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Sabrina was among a group of Taiwanese students who entered the PhD program at the University of Texas at Austin in the fall of 1995. When the group arrived, Min, a Taiwanese student I had befriended earlier, and I welcomed them by taking them out to a well-known barbecue place in town. One student, Li-Ling Yang, was a board member of Taiwan's Nurses Evangelical Fellowship, a sister organization of Nurses Christian Fellowship (NCF)(R).

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Li-Ling and I began to pray together once a week; then we started a Bible study and invited the other international students. Although a Buddhist, Sabrina came. Perhaps her interest was piqued because her sister who lives in Texas had become a Christian. She had also been exposed to Christian faith through an American faculty member in her nursing school in Taiwan. They were no doubt links in the chain bringing Sabrina to faith. Our Bible study laid a further foundation for her.


When a fellow international student asked her to a local evangelical church, then invited her to trust Jesus as her Savior, she accepted. It was obvious to me that the Holy Spirit was at work in her. Each week I was encouraged by Sabrina's insights into Scripture. She shared how God's love attracted her and how amazed she was that God could love her.


Sabrina is one of a handful of international nursing students I've known these past ten years who chose to work in the U.S. after graduating. Most have left their husbands, children and teaching positions back in their home countries, so there is no question about whether they will go back home. Initially, Sabrina had planned to return to Taiwan. However, by the time she finished her studies, her sister's husband in Arlington was dying from lung cancer. Their children were only one and three years old at the time. Sabrina applied for a job here.


Sabrina accepted a research faculty position in the School of Nursing, University of Colorado Health Sciences Center. I informed NCF National Director Mary Thompson, who sent word of Sabrina's coming to Christian faculty in Denver connected with NCF. Mary also provided a scholarship for Sabrina to attend the NCF Rocky Mountain regional retreat in September, shortly after her move. When I visited with Sabrina that December on her short visit to Austin, she was overflowing with gratitude for God's goodness to her. The NCF folk in Colorado, she shared, had welcomed her and treated her like family. Sabrina was doing well spiritually, and I was glad I'd played a small part. Little did we realize that evening how important this network of NCF would be in the next weeks and months of Sabrina's life.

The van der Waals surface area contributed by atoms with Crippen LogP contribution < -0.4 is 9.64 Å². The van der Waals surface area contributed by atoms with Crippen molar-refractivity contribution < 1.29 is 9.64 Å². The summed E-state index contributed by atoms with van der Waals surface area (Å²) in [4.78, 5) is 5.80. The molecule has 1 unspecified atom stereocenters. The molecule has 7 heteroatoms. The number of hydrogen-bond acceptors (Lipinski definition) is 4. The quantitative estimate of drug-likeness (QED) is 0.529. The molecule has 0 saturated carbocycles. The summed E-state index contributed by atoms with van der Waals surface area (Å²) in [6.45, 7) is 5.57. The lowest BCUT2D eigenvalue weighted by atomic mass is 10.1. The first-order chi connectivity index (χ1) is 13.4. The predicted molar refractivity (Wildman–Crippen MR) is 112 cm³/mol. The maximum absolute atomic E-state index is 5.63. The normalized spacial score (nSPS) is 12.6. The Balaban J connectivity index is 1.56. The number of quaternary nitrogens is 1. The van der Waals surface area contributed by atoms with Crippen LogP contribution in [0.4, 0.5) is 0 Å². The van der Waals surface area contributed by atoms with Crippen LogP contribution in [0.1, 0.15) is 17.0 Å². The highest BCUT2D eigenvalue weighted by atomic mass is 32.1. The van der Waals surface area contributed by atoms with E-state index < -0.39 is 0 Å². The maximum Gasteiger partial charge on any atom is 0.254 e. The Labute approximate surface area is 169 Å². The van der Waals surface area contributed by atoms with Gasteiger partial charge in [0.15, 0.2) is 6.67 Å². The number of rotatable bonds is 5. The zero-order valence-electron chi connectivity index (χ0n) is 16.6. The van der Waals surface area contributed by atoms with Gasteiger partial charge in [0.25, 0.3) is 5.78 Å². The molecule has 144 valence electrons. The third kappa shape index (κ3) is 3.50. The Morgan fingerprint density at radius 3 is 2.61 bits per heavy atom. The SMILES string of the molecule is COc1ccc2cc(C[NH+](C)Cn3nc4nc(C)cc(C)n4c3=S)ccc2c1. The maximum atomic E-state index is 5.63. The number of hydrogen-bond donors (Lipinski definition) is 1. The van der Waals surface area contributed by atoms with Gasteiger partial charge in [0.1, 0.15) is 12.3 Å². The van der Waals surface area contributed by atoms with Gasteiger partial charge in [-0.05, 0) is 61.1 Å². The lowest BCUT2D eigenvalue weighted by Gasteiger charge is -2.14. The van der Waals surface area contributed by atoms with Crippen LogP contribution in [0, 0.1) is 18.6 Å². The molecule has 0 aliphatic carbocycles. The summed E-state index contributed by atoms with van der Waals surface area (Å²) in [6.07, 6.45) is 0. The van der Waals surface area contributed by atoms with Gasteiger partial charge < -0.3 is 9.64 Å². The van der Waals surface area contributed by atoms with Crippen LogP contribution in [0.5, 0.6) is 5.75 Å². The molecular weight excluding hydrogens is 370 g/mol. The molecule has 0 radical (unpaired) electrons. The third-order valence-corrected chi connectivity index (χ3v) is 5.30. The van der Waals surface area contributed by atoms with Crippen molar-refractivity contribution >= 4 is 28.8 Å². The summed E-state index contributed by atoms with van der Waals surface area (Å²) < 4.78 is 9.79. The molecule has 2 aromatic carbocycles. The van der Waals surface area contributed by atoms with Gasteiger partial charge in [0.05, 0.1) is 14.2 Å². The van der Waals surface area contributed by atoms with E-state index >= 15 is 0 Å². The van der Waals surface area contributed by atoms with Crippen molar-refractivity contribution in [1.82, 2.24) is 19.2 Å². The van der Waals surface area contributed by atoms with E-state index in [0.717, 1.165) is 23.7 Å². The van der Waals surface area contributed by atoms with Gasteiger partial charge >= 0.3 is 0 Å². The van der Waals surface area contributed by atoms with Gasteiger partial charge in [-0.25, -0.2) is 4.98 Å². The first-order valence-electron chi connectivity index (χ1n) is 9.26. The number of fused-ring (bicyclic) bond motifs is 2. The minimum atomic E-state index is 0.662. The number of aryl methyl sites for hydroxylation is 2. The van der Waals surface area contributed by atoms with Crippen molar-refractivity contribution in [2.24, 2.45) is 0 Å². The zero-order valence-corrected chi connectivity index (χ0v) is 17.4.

Two weeks later, after an evening shift at the hospital, I was checking my e-mail and saw one from Li-Ling in Taiwan. I was shocked as I read her message. Sabrina was comatose on a ventilator in a Kansas hospital after a one-car accident. Her beloved dog, Indy, had died in the crash, and Sabrina was in critical condition from a severe head injury.


Sleep was slow in coming that night. I prayed that Sabrina's life would not be cut short, that Satan would not have the victory of taking out this vibrant young Christian who winsomely spoke of God's care for her. I prayed that someday Sabrina might understand that news of her accident had traveled far and wide to those who knew her (and eventually to complete strangers), and that an extensive cover of prayer had been spread over her. The next morning I was awakened by a call from Taiwan. Min wanted to see if I knew anyone in Kansas who could do something for Sabrina. I called Ruth Snapp, an NCF staff worker in Wichita, and then talked with Mary Thompson. NCF nurses in Kansas rapidly mobilized to pray and support Sabrina.


I next saw Sabrina in May, five months after the accident, when I flew to the rehab hospital in Denver. She was leaving for Taiwan at the end of the month. Her insurance coverage was running out, so she would have to finish her recovery in Taiwan. It was sad to see the devastation the accident had caused to her body and mind. I watched as this young woman, once so attractive and full of life, took her first steps again with legs that were uncoordinated and unsteady. But I was also relieved, because I could see that Sabrina's intelligence, personality and new-found faith in God remained intact.